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Top 3 Tech Partnerships and Mergers of 2015

Around this time last year, analysts at IDC predicted that tech would potentially "see two or three major mergers, acquisitions, or restructurings among the top-tier IT vendors in 2015." However, this year has been busier than expected from a quantity and impact perspective, the latter of which being highlighted by the largest merger ever in the sector: Dell's convoluted acquisition of EMC. The networking, storage, security, cloud computing and essentially every segmented IT market saw significant changes that sent waves across the tech industry this year and are bound to play a large role in what’s to come. 

As an IT pro, you never know when these big business deals will have a trickle-down effect and have an impact on your daily work. A number of mergers that occurred in 2015 could have major implications for data centers and sysadmins should be aware of how these implications might change operations and organizational initiatives. To help keep you on top of things, here are the top 3 tech deals that made their mark this year and will continue to have an impact on IT pros in 2016.

1. Dell/EMC

By far the biggest tech acquisition that made its announcement in 2015 was Dell’s plan to acquire EMC for $67 billion. The largest merger ever within the tech industry is not only making waves throughout the higher levels of the corporate ladder, but also trickling down into all types and sizes of IT organizations. EMC has long been known for its storage expertise, but it also had a stake in VMware (which will remain a publicly traded company after the deal is finalized next year), a well-known and often discussed software company specializing in virtualization that allows computers in data centers to operate more efficiently. The organizational structure will span from personal computers sold to consumers/businesses to servers/storage devices that are installed in corporate data centers. As expected with a deal of this magnitude, the complexities of the agreement are plentiful and will continue to be mulled over in 2016, but all signs point to this acquisition being completed successfully and it has the potential to dramtically shift the overarching tech/IT landscape.

2. Microsoft/Red Hat

One of the more surprising deals of 2015 was the partnership between Microsoft and Red Hat, longtime rivals from enemy camps of the software industry that are now planning to collaborate in the cloud. The agreement will make Red Hat’s version of the Linux operating system available to users of Microsoft Azure, the software company’s cloud service. Under the deal, Microsoft is designating Red Hat’s Linux as the “preferred” option for enterprise-style computing jobs on Azure. While there are plenty of things that Microsoft and Red Hat still disagree on, both software makers will benefit from taking advantage of each other’s resources, and the proposed technical support structure is designed to make sure customers get problems resolved without having to go back and forth between separate service teams. IT pros never would have imagined this ten years ago, but the Microsoft/Red Hat partnership is a testament to the ever-changing state of the IT industry.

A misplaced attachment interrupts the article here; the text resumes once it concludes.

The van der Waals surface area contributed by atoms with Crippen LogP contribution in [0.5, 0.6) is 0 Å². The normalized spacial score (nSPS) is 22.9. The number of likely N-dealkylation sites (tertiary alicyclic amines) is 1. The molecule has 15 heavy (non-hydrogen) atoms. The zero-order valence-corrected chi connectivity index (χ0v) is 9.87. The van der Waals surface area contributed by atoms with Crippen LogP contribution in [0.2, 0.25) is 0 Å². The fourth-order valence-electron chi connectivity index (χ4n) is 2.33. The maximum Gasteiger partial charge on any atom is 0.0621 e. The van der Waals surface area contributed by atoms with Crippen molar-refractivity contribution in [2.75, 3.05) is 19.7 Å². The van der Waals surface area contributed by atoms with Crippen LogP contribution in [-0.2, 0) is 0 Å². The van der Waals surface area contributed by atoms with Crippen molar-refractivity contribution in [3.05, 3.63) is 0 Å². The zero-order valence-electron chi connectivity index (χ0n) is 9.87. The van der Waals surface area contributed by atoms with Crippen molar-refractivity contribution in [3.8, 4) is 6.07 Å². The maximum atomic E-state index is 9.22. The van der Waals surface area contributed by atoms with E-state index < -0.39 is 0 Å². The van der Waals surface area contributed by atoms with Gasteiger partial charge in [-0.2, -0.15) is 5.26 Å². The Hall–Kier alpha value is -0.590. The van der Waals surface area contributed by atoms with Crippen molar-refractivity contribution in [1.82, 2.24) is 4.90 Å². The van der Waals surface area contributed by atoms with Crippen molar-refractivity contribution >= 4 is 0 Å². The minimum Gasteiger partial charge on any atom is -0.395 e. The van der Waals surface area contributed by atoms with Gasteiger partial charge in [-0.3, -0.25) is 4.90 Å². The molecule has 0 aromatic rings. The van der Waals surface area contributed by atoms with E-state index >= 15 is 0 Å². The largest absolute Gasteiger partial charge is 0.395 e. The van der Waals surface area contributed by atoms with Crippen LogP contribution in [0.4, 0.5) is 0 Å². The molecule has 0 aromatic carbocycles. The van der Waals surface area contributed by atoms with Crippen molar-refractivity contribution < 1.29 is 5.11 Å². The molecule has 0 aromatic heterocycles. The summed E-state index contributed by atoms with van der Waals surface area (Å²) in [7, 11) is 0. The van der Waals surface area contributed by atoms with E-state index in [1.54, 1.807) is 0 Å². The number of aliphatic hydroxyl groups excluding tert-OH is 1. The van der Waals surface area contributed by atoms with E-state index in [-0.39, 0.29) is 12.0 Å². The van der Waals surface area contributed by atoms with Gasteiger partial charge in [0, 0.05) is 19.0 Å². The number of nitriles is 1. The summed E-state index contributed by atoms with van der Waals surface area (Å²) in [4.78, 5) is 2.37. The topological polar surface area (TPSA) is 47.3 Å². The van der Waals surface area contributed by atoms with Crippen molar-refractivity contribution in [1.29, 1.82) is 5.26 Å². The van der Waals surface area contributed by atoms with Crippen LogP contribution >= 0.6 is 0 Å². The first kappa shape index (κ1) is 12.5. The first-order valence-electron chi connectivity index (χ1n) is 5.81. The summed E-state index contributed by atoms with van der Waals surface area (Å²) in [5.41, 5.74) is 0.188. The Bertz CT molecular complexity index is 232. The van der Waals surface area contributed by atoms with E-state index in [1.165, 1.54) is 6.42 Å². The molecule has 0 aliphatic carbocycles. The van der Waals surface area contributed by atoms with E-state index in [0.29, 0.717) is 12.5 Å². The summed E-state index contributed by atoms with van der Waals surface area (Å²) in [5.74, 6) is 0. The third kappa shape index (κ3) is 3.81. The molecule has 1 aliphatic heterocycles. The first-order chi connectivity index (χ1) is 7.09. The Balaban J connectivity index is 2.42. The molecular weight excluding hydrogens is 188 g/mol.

3. Cisco/Ericsson

Computing exists beyond the realm of servers these days. Cisco and Ericsson, two powerhouses in the telecommunications industry, teamed up this year with plans of generating $1 billion in revenue for each company by 2018. The two companies will create new products, unify customer service and share patents in a partnership that is rather unprecedented in the industry. The alliance points to the merging of computing and communications as more business is conducted in the cloud and companies gravitate toward the Internet of Things. Cisco and Ericsson are planning to branch out and sell smarter software/networking gear to a broadened customer base as well as expand their product offering to enterprise clients seeking services and products rooted in connectivity. As part of that, they are helping customers deal with the transition to software-defined networks, but there will be a need to develop new products and skills to help with the transforming role that networks will need to play in the future. If your work is related to Cisco or the telecommunications industry as a whole, you should certainly keep an eye on how this partnership evolves in 2016. 

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